On the ‘Brink’ of Perfection

Cory Sparks, Editor in Chief

UW Oshkosh freshman pitcher Connor Brinkman has been nothing short of outstanding this year, as he has had a hand in the Titans’ nine-game winning streak.

The New London native has a 5-2 record with a 1.40 ERA and 60 strikeouts so far this year.

Brinkman has a notable performance of 16 strikeouts and just one earned run given up over eight innings in a 5-4 win over the Milwaukee School of Engineering (MSOE) on March 13.

Courtesy of UWO Baseball Twitter
Brinkman pitches in a game where he went six innings, struck out 10 batters and gave up two earned runs in 16-5 blowout over Finlandia University on April 15.

While Brinkman has experienced some success as a starter for the Titans, he said his love for the game is what got him into the sport to begin with.

“I started playing baseball when I was pretty young, and ever since I started I’ve always loved the game,” Brinkman said. “I grew up watching my brothers play, my father was my coach and I always thought that it was fun to play.”

Brinkman has a competitive nature that drives him to improve his game.

The left-hander said the competition between him and his brothers always pushed him to be better. He also said he was lucky enough to have the right people teaching him the ins and outs of baseball.

“I got to compete with my brothers while I was young,” he said. “All throughout little league and up to high school my coaches were all great and always teaching me something new.”

According to the Prep Baseball Report (PBR), Brinkman topped out with an 82-mph fastball in high school as a member of the New London High School baseball team.

He also played for the Legion Baseball travel team throughout high school.

Brinkman said he has noticed a significant increase in competition.

While some players in high school are there because their parents would like them to be involved in a sport or similar outside influences, Brinkman said everyone playing in college has their own motives.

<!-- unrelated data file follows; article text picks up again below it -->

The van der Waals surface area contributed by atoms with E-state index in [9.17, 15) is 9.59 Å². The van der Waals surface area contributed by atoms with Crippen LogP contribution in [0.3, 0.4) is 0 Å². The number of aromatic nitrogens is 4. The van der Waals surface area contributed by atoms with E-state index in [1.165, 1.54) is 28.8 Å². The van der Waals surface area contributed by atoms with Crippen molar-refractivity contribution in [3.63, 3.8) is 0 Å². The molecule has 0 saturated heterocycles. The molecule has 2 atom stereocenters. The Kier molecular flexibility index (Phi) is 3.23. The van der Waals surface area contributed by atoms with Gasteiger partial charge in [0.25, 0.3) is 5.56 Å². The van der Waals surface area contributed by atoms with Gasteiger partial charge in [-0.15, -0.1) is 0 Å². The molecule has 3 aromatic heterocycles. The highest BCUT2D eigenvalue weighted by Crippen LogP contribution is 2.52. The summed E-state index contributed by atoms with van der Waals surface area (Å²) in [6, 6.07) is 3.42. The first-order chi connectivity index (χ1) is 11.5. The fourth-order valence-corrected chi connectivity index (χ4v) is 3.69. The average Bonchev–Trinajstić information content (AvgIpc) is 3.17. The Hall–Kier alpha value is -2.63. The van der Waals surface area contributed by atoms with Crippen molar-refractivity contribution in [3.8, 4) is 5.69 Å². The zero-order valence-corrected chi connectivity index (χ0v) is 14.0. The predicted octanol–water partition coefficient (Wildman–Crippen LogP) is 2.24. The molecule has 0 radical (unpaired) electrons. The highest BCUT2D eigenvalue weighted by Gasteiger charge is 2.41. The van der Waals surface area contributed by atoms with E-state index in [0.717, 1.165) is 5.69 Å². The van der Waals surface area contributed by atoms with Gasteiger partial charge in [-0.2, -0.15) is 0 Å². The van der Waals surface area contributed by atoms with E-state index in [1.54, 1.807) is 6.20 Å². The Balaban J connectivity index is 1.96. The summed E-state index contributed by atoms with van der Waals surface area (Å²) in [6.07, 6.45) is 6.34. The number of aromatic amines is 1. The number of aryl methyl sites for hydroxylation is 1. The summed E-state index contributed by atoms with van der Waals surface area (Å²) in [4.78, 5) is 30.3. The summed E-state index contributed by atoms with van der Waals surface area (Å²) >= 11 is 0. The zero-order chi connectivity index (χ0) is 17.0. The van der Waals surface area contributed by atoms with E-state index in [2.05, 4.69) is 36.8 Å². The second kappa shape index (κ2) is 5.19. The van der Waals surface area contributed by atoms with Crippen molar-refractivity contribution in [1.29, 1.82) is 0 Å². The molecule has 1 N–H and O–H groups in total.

“The biggest difference from high school to college I would say is competition,” Brinkman said. “Everybody who is playing ball in college is playing for a reason.”

While Brinkman loves the game of baseball, he said his favorite part of playing baseball at Oshkosh is the guys he gets to share the diamond with.

He said he has already formed relationships with guys where there is a support system on and off of the field.

“My favorite aspect of being a Titan is the friendships that I have gotten through the baseball team,” he said. “All of the guys are there for each other, and always will be.”

One of his teammates, infielder Jackson Broom, has given Brinkman plenty of run support this year. He currently has two home runs, eight RBI and is batting .426 on the season.

Broom said he has plenty of confidence in Brinkman whenever he steps on the mound.
“We know we’re getting a quality outing every time and know we’re putting a guy out there who’s going to compete every pitch,” Broom said.
While Broom is confident in Brinkman’s abilities, he said the left-hander has just as much confidence in himself and never backs down from a challenge.
“He doesn’t fear anyone or anything,” he said. “You could throw him against major leaguers and he’d still have the same amount of confidence.”
While Broom said Brinkman believes in himself, he also said that the ace isn’t very verbal when it comes to his confidence.

Broom said Brinkman goes out and does all of his leading on the field. He isn’t the guy screaming at the team to get them riled up, but he will go out on the mound and strike out the side when the team needs a 1-2-3 inning.
“He’s quiet but he leads by example,” Broom said. “He goes and gets the job done quietly.”
One aspect Brinkman said he has improved upon is his ability to place the ball right where his catcher, primarily Jake Anderson and Eli Davila, wants it.
“Something I have improved on this year is locating pitches better and perfecting my mechanics,” he said.
Broom said he sees Brinkman’s demeanor as one that is similar to an MLB pitcher known to be quiet and reliant on pitch location himself.
“In the way that he carries himself he reminds me of a left-handed Kyle Hendricks,” he said.
While Brinkman has a 1.40 ERA, the best of any pitcher in the Wisconsin Intercollegiate Athletic Conference (WIAC), he said there is still room for him to improve.
“A couple of things that I am going to improve on are my speed, different pitches and continuing to work on locating my pitches,” Brinkman said.

With a four-game series against UW-La Crosse and UW-Stevens Point being the remainder of the Titans’ schedule, Brinkman will look to finish the regular season strong before attempting to be a large contributor in the WIAC tournament.